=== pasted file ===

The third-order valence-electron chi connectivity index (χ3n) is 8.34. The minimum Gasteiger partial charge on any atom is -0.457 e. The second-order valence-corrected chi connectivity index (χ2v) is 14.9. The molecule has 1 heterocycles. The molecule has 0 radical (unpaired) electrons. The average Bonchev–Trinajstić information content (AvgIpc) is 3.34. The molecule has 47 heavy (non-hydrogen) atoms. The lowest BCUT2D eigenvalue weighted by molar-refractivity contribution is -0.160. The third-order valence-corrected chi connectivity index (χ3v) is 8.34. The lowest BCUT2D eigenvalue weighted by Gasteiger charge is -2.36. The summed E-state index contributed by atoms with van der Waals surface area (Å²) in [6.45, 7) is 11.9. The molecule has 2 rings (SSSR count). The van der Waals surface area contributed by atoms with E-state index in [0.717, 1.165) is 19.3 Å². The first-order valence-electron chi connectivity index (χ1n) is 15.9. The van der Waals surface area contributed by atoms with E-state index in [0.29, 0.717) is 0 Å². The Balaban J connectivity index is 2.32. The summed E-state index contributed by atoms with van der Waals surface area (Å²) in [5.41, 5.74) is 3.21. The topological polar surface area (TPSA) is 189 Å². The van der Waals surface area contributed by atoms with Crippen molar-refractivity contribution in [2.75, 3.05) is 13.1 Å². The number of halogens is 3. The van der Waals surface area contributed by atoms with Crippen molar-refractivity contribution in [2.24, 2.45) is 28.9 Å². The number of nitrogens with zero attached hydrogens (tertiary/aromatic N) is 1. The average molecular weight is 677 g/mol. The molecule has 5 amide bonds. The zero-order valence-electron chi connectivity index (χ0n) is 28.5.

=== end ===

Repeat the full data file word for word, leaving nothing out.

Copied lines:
The third-order valence-electron chi connectivity index (χ3n) is 8.34. The minimum Gasteiger partial charge on any atom is -0.457 e. The second-order valence-corrected chi connectivity index (χ2v) is 14.9. The molecule has 1 heterocycles. The molecule has 0 radical (unpaired) electrons. The average Bonchev–Trinajstić information content (AvgIpc) is 3.34. The molecule has 47 heavy (non-hydrogen) atoms. The lowest BCUT2D eigenvalue weighted by molar-refractivity contribution is -0.160. The third-order valence-corrected chi connectivity index (χ3v) is 8.34. The lowest BCUT2D eigenvalue weighted by Gasteiger charge is -2.36. The summed E-state index contributed by atoms with van der Waals surface area (Å²) in [6.45, 7) is 11.9. The molecule has 2 rings (SSSR count). The van der Waals surface area contributed by atoms with E-state index in [0.717, 1.165) is 19.3 Å². The first-order valence-electron chi connectivity index (χ1n) is 15.9. The van der Waals surface area contributed by atoms with E-state index in [0.29, 0.717) is 0 Å². The Balaban J connectivity index is 2.32. The summed E-state index contributed by atoms with van der Waals surface area (Å²) in [5.41, 5.74) is 3.21. The topological polar surface area (TPSA) is 189 Å². The van der Waals surface area contributed by atoms with Crippen molar-refractivity contribution in [2.75, 3.05) is 13.1 Å². The number of halogens is 3. The van der Waals surface area contributed by atoms with Crippen molar-refractivity contribution in [2.24, 2.45) is 28.9 Å². The number of nitrogens with zero attached hydrogens (tertiary/aromatic N) is 1. The average molecular weight is 677 g/mol. The molecule has 5 amide bonds. The zero-order valence-electron chi connectivity index (χ0n) is 28.5.